Monday, May 31, 2010




Recently I saw a very long laraw, or Tayal headhunting knife. It occurred to me that this must be the kind I had heard tribal elders mention. They said it was very useful for killing Japanese soldiers.

The blade is 80 centimeters long, which IMHO is too long. The shorter one in this photos is mine, the one I use all the time.

Saturday, May 29, 2010

an old Overheard

Boss: Where is Luke*?

Assistant: He took a day off. His brother got meningitis.

Boss: That's a bitch. If his brother doesn't die he will be a complete idiot for the rest of his life.

Assistant: How you know that?

Boss: I had it as a child.

101 North Wacker Drive

Chicago, Illinois

Friday, May 28, 2010




Wednesday, May 26, 2010

What is this man doing??

This is a one piece jacket + sleeping bag + tent put out by JakPak. They cost US$250 each, but they aren't available yet, so you have to sign up.

Or not. Before you rush to sign up, be sure to read the review by Bryan Gardiner on

Yeah, they laughed at Newton and they laughed at the Wright brothers, but they also laughed at a lot of darn fools. At least the model in this photo has the consolation that we can't see who he is.

Monday, May 24, 2010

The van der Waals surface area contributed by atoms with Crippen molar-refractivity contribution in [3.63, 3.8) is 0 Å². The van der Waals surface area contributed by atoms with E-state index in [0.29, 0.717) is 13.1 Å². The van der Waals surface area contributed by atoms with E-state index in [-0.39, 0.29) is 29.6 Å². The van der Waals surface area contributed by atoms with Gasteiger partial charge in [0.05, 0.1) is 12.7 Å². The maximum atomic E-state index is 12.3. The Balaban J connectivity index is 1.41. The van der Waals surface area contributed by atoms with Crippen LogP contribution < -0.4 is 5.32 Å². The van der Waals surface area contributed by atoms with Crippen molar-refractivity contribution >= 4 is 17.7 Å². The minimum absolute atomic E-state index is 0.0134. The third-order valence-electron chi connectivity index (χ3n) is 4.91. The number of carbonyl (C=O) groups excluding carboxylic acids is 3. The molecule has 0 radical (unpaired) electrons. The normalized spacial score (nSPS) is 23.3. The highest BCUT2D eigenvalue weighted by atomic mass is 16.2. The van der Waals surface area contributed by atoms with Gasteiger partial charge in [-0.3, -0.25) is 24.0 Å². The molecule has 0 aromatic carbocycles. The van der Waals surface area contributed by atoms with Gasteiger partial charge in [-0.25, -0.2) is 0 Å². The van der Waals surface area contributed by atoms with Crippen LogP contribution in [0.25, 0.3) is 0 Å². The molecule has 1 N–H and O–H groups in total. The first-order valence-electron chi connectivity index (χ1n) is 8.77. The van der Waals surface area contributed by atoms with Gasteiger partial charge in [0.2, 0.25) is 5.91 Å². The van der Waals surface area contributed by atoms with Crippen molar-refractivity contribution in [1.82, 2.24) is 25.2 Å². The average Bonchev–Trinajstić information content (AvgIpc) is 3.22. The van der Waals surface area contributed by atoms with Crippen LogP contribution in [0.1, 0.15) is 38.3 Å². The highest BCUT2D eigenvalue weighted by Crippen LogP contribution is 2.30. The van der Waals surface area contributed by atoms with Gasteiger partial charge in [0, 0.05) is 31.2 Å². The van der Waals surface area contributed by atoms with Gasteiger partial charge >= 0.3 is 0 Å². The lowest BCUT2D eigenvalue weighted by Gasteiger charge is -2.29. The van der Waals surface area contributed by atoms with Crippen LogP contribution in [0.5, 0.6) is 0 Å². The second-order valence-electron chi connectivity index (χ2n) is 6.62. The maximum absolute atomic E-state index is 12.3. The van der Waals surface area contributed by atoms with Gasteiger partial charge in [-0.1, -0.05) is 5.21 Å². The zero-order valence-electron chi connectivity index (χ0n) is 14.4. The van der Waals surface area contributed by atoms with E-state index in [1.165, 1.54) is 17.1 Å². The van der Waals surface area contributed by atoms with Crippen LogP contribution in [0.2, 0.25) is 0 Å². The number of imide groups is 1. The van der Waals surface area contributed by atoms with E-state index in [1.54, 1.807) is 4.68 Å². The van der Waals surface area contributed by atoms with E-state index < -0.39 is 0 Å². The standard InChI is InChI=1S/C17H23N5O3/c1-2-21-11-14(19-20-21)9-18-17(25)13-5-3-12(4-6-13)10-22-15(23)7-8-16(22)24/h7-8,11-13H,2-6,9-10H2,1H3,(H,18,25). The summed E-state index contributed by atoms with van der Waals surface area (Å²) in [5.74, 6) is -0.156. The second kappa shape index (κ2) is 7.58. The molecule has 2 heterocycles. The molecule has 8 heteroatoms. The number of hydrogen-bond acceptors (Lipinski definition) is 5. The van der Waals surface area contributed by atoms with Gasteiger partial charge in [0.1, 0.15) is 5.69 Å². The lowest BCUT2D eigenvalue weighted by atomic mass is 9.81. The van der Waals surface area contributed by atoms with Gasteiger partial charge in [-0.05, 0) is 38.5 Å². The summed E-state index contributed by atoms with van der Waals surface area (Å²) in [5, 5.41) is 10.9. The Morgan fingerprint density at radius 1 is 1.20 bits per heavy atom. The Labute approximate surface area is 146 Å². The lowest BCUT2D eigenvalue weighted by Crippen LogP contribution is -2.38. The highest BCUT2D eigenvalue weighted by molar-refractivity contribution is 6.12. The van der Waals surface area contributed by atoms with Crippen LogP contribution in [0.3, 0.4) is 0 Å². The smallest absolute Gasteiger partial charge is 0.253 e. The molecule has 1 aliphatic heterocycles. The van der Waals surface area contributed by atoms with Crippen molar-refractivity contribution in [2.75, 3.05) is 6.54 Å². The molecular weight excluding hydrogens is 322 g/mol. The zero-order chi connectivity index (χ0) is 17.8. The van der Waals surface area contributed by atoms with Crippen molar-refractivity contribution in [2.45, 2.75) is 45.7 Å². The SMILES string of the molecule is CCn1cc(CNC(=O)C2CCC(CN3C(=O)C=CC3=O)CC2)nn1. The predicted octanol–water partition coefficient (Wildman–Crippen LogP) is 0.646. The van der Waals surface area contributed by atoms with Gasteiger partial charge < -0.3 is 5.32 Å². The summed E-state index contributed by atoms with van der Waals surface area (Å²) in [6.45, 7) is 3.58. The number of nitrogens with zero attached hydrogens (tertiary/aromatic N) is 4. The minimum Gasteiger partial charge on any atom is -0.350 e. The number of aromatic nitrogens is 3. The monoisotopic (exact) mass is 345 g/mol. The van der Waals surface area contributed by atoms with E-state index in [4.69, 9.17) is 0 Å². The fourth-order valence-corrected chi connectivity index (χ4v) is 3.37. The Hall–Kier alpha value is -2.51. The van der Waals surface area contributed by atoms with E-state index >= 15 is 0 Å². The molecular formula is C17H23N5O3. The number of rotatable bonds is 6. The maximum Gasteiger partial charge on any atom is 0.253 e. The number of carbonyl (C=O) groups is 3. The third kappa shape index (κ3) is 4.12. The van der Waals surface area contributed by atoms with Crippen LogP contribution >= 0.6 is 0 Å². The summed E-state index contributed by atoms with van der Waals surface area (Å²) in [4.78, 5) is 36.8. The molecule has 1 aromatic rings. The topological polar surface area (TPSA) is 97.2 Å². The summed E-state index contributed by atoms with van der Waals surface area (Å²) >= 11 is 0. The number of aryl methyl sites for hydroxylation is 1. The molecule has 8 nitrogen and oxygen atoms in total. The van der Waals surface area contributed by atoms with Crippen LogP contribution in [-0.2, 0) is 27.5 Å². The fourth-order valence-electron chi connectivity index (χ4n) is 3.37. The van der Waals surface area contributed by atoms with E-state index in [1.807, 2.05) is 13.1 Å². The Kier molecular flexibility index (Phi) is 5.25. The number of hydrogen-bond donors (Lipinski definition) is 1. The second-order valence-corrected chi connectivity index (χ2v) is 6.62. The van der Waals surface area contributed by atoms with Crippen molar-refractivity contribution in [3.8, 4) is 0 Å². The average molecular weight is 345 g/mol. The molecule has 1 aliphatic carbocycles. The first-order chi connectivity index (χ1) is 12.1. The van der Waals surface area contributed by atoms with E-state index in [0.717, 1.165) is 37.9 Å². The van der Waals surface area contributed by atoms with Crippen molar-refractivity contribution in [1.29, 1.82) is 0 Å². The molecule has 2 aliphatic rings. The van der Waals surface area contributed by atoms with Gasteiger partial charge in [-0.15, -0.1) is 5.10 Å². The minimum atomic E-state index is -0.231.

Sunday, May 23, 2010

Today the celebrations for the 102th anniversary of the founding of the Taiwan Museum were graced by a performance by a rather confusing group of American Indians. They were dressed as Northern Plains Indians, but they played pan pipes, which I had always associated with Andean Indians, specifically the Inca. They may know something I don't, of course.

But not everybody was happy to see the guests from afar.

Photo courtesy of Sabiy

Saturday, May 22, 2010


Every time I see someone playing video games on the subway, or talking interminably on a cell phone, I want to ask, Don't you have any imagination at all? Can't you think?

Friday, May 21, 2010


High school girl waiting for the subway: "It doesn't have anything to do with me, I just happen to look more intelligent!"


Monday, May 17, 2010

On a hot hike up from Pnguu, I reached an altitude of about 1160m before I ran out of time. I am still trying to find a way to get closer to Hohcubu, even though I know I will not have enough time to reach the peak, which is at about 2400.

And of course, more on YouTube.

Saturday, May 15, 2010

You've got to hand it to Taiwan's truck drivers, for skill, if not necessarily for total obedience to the traffic laws.

The gentleman driving the rig you see in this photo was backing a container into a small corner of a small flat lot in the mountains. Did he think it was difficult? Apparently not, because he was smoking and talking on his cell phone the while.

Wednesday, May 12, 2010